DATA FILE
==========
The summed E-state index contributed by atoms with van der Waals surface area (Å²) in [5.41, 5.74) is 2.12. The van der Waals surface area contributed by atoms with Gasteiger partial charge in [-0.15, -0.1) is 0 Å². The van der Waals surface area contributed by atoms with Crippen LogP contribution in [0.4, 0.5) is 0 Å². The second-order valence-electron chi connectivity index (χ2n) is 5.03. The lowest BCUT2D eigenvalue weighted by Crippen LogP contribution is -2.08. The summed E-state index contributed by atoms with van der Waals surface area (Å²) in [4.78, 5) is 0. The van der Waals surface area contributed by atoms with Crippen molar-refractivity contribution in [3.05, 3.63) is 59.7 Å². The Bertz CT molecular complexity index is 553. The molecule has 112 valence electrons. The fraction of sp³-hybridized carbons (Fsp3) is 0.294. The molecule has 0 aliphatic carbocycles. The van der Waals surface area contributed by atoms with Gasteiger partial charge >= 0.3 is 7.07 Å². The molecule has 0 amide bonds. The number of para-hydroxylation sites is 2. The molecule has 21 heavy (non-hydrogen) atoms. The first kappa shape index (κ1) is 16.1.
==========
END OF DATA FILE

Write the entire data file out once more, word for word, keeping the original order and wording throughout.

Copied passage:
The summed E-state index contributed by atoms with van der Waals surface area (Å²) in [5.41, 5.74) is 2.12. The van der Waals surface area contributed by atoms with Gasteiger partial charge in [-0.15, -0.1) is 0 Å². The van der Waals surface area contributed by atoms with Crippen LogP contribution in [0.4, 0.5) is 0 Å². The second-order valence-electron chi connectivity index (χ2n) is 5.03. The lowest BCUT2D eigenvalue weighted by Crippen LogP contribution is -2.08. The summed E-state index contributed by atoms with van der Waals surface area (Å²) in [4.78, 5) is 0. The van der Waals surface area contributed by atoms with Crippen molar-refractivity contribution in [3.05, 3.63) is 59.7 Å². The Bertz CT molecular complexity index is 553. The molecule has 112 valence electrons. The fraction of sp³-hybridized carbons (Fsp3) is 0.294. The molecule has 0 aliphatic carbocycles. The van der Waals surface area contributed by atoms with Gasteiger partial charge >= 0.3 is 7.07 Å². The molecule has 0 amide bonds. The number of para-hydroxylation sites is 2. The molecule has 21 heavy (non-hydrogen) atoms. The first kappa shape index (κ1) is 16.1.